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The Asian AperturePuffy's Jet
POSTED BY JASON FETTERS, October 16, 2011    Share






If you happened to be living anywhere in Japan, back in the year 1998, you couldn’t escape the magnum force of Puffy. When Puffy released Jet in early April, that CD hit number one on the Oricon Weekly Albums Charts and stayed there for a record breaking 16-weeks. So just what made Jet such a hit?

First you have to forgive and forget Cartoon Network’s inane cartoon called Hi Hi Puffy AmiYumi that was aimed at American teenaged girls. Also pass up any music released in the US. That is just localized garbage that tries to carter to Western tastes and doesn’t work at all. What makes Puffy’s music such an ear sweet listen is their unique Japanese take on Pop Punk. Puffy takes the early punk vibe of The Who and combines that with the rich vocal harmonies of The Beatles with a dash of ABBA and The Carpenters thrown in as well. The result is something you think that you have heard before but haven’t. Some bands bury their influences and others bring everything out. The latter is where Puffy succeeds because they are not ashamed to sound like certain groups and they just have fun with it. So just how did two sexy singers get together and form a band?

Ami was singing in a high school band called Hanoi Sex and that band got signed to Sony Music. Ami studied performance music at a local school and became better as a result. Meanwhile, 18-year old Yumi decided to leave her native Osaka for Tokyo and auditioned for Sony. The two randomly met at the office and got along well. They both tired unsuccessful solo careers and it wasn’t until Sony asked them to join together that Puffy was formed. Then it all reached a climax when the Jet CD came out.

The opening track, Jet Police, borrows heavily from the Who with big Peter Townsend power chords, then the vocals begin and it is all Puffy. You still hear the Who throughout but with Japanese vocals and rocking guitar solos you don’t care. Jet Police is a great opener and sets you up for an album that has no bad songs. Jet is one of those rare albums that you can listen to from beginning to end several times.

Next is That’s the Way It Is with hooky Beatles guitar lines, smooth harmonies, and a sing along chorus that is made to be sung at any given karaoke bar. The Beatles influence also comes out with a cool retro 60’s harmonica solo.

Things shift gears with Cake Is Love, a laid back pop groove with the occasional Vocaloid tossed in for good measure that creates an effective call and response pattern. Numerous cakes are referenced throughout and that just adds to the sweetness.

Next is Sign of Love that has a catchy harmony that sucks you in. The middle of the song features a cool guitar solo that plays the vocal line.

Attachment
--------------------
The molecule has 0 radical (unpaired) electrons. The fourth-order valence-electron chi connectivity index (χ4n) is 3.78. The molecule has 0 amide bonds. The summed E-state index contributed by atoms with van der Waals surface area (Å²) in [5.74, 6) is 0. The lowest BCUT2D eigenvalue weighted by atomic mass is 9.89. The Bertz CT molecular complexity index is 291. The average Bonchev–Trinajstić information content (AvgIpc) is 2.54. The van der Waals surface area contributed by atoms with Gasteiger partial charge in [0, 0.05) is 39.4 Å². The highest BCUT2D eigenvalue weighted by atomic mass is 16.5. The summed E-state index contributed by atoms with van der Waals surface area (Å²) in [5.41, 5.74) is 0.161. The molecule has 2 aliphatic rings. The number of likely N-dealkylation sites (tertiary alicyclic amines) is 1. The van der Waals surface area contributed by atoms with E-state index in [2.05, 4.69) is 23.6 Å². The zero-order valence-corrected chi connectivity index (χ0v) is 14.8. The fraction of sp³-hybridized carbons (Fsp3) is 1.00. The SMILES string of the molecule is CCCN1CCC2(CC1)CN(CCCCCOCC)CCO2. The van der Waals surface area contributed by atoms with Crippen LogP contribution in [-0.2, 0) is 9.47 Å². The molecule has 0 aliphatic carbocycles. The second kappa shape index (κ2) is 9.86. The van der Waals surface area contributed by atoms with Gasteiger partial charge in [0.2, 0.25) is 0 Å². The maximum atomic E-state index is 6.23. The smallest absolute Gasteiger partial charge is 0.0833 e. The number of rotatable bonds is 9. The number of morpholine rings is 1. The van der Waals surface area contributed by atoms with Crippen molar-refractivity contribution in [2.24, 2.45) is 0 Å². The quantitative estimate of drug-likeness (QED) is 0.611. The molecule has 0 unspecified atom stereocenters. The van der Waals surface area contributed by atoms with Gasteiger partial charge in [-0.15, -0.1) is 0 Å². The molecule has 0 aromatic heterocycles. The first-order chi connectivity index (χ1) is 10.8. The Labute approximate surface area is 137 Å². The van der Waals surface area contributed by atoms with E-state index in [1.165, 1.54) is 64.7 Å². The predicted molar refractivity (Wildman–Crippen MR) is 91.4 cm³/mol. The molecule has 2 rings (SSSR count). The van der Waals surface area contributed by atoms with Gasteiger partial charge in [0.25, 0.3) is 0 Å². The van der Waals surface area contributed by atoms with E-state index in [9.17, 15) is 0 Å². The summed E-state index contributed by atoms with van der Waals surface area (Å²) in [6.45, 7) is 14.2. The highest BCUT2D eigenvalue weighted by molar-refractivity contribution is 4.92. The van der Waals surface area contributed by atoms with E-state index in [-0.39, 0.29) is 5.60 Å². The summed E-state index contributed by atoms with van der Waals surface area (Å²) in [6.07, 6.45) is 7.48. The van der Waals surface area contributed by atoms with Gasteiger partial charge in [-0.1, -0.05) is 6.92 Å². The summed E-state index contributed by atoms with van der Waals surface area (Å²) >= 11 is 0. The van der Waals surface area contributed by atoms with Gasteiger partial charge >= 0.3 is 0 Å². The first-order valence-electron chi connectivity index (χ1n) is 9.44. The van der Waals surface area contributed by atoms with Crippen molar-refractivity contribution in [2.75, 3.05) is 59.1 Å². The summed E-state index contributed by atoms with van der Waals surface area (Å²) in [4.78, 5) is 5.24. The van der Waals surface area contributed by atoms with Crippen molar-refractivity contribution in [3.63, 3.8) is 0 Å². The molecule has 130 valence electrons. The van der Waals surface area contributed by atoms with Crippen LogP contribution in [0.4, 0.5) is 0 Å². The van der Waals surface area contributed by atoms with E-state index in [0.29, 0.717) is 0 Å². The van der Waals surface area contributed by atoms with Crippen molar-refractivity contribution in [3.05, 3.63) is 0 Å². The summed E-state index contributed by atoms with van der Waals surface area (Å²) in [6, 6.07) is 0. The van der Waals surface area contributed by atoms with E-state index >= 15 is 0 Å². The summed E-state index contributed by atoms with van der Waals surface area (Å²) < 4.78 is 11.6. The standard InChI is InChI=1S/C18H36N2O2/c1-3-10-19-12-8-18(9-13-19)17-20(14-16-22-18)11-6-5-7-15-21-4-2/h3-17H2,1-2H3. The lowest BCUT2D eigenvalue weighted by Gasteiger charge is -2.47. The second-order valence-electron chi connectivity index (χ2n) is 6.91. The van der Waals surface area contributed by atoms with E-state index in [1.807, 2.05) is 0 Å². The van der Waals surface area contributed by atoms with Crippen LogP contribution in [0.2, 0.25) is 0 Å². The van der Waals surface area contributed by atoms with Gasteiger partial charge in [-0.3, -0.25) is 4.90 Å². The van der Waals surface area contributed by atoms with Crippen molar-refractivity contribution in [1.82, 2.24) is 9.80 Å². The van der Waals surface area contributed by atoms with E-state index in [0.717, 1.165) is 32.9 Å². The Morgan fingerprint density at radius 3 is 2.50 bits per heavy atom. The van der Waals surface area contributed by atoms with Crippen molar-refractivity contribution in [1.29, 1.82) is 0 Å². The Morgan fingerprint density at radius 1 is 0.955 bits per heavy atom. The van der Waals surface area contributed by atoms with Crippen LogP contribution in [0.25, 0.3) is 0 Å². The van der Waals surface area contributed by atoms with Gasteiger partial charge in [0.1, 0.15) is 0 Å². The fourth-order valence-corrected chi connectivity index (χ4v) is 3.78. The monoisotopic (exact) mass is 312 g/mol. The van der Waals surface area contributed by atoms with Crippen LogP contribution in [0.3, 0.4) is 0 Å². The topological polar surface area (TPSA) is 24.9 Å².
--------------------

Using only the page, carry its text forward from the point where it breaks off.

Spring Morning is a slow jazz number on piano that wonderfully breaks up the other rock songs. You wouldn’t think that jazz would work on a pop album until you hear it.

As Spring Morning ends, Lemon Kid continues with jazz. Lemon Kid has cool jazz guitar lines that are smooth and compliment the vocals for a great sounding vibe.

Little Beauty brings the punk influence back with a touch of metal.

Next up is Curiously that opens with beautiful guitar arpeggios and then those wonderful dual harmony lines that make Puffy great.

Then there is the strange yet interesting slow country number called Philosophy that sounds like country until the pop chorus.

De Rio is my favorite track and another rock number that has great loud vocals mixed with rocking guitar fills. This is the song that gets me out of all of my bad moods.

My second favorite song is Wild Girls on Circuit that feature driving sound effects combined with a catchy pop feel.

Now Jet has a big 70’s disco number called Nagisa Beach Fever that recall ABBA . This song reminds me of 70’s Jpop by Pink Lady like UFO.

Jet ends with Mother an alt rock tune that reminds me of what the Cranberries might sound like in Japanese.

The Jet CD will remain Puffy’s best effort and it should because whatever your favorite musical genres are, one of the songs with carter to that like mixed in with a combination of other genres. There is something for the pop, rock, punk, alt, country, and even disco fan. This is one of those albums that after I listen to it I want to go back to track one and listen again. So check out Puffy’s Jet CD and see what all the fuss about back in Japan in 1998.



"The Asian Aperture" is ©2011 by Jason Fetters. All contents of Nolan's Pop Culture Review are ©2011 by Nolan B. Canova.

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